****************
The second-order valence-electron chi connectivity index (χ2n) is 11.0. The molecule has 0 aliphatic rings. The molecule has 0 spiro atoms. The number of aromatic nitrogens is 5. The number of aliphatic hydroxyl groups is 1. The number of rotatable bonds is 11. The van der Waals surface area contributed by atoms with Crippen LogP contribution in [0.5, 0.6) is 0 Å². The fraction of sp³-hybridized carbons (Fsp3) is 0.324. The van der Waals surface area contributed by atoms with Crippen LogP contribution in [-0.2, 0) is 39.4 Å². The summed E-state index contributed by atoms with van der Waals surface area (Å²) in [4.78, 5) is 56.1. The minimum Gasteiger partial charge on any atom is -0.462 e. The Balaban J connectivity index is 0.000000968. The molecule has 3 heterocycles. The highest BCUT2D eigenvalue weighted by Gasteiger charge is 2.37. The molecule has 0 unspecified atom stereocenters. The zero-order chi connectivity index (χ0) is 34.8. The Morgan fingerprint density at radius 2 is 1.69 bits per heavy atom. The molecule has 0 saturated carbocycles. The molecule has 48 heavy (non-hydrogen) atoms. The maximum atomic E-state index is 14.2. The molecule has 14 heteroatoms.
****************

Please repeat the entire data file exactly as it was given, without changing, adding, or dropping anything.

The second-order valence-electron chi connectivity index (χ2n) is 11.0. The molecule has 0 aliphatic rings. The molecule has 0 spiro atoms. The number of aromatic nitrogens is 5. The number of aliphatic hydroxyl groups is 1. The number of rotatable bonds is 11. The van der Waals surface area contributed by atoms with Crippen LogP contribution in [0.5, 0.6) is 0 Å². The fraction of sp³-hybridized carbons (Fsp3) is 0.324. The van der Waals surface area contributed by atoms with Crippen LogP contribution in [-0.2, 0) is 39.4 Å². The summed E-state index contributed by atoms with van der Waals surface area (Å²) in [4.78, 5) is 56.1. The minimum Gasteiger partial charge on any atom is -0.462 e. The Balaban J connectivity index is 0.000000968. The molecule has 3 heterocycles. The highest BCUT2D eigenvalue weighted by Gasteiger charge is 2.37. The molecule has 0 unspecified atom stereocenters. The zero-order chi connectivity index (χ0) is 34.8. The Morgan fingerprint density at radius 2 is 1.69 bits per heavy atom. The molecule has 0 saturated carbocycles. The molecule has 48 heavy (non-hydrogen) atoms. The maximum atomic E-state index is 14.2. The molecule has 14 heteroatoms.